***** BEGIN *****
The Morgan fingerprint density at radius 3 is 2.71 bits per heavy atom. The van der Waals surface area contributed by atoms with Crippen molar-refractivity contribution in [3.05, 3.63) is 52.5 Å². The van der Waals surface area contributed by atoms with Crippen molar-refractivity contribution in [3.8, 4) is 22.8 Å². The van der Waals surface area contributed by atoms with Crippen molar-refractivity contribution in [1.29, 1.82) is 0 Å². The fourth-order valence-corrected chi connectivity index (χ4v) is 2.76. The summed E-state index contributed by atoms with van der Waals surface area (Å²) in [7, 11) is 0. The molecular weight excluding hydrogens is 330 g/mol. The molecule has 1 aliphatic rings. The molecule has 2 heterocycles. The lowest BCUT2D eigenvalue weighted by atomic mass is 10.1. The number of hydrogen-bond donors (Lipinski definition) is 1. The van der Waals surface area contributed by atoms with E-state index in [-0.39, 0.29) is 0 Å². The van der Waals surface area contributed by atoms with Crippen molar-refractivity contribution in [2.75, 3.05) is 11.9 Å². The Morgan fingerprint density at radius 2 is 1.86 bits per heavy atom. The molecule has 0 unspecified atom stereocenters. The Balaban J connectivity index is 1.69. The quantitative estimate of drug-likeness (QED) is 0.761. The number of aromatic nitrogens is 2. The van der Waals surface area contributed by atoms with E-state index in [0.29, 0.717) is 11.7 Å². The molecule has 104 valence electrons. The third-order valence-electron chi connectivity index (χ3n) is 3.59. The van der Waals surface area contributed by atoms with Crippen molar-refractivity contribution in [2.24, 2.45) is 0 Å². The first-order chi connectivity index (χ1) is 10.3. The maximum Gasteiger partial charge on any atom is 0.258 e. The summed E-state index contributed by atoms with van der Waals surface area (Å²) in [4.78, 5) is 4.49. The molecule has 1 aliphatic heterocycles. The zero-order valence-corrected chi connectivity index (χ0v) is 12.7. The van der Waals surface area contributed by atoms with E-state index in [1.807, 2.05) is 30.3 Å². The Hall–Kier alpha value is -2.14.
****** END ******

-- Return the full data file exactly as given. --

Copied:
The Morgan fingerprint density at radius 3 is 2.71 bits per heavy atom. The van der Waals surface area contributed by atoms with Crippen molar-refractivity contribution in [3.05, 3.63) is 52.5 Å². The van der Waals surface area contributed by atoms with Crippen molar-refractivity contribution in [3.8, 4) is 22.8 Å². The van der Waals surface area contributed by atoms with Crippen molar-refractivity contribution in [1.29, 1.82) is 0 Å². The fourth-order valence-corrected chi connectivity index (χ4v) is 2.76. The summed E-state index contributed by atoms with van der Waals surface area (Å²) in [7, 11) is 0. The molecular weight excluding hydrogens is 330 g/mol. The molecule has 1 aliphatic rings. The molecule has 2 heterocycles. The lowest BCUT2D eigenvalue weighted by atomic mass is 10.1. The number of hydrogen-bond donors (Lipinski definition) is 1. The van der Waals surface area contributed by atoms with E-state index in [-0.39, 0.29) is 0 Å². The van der Waals surface area contributed by atoms with Crippen molar-refractivity contribution in [2.75, 3.05) is 11.9 Å². The Morgan fingerprint density at radius 2 is 1.86 bits per heavy atom. The molecule has 0 unspecified atom stereocenters. The Balaban J connectivity index is 1.69. The quantitative estimate of drug-likeness (QED) is 0.761. The number of aromatic nitrogens is 2. The van der Waals surface area contributed by atoms with E-state index in [0.29, 0.717) is 11.7 Å². The molecule has 104 valence electrons. The third-order valence-electron chi connectivity index (χ3n) is 3.59. The van der Waals surface area contributed by atoms with Crippen molar-refractivity contribution in [2.24, 2.45) is 0 Å². The first-order chi connectivity index (χ1) is 10.3. The maximum Gasteiger partial charge on any atom is 0.258 e. The summed E-state index contributed by atoms with van der Waals surface area (Å²) in [4.78, 5) is 4.49. The molecule has 1 aliphatic heterocycles. The zero-order valence-corrected chi connectivity index (χ0v) is 12.7. The van der Waals surface area contributed by atoms with E-state index in [1.807, 2.05) is 30.3 Å². The Hall–Kier alpha value is -2.14.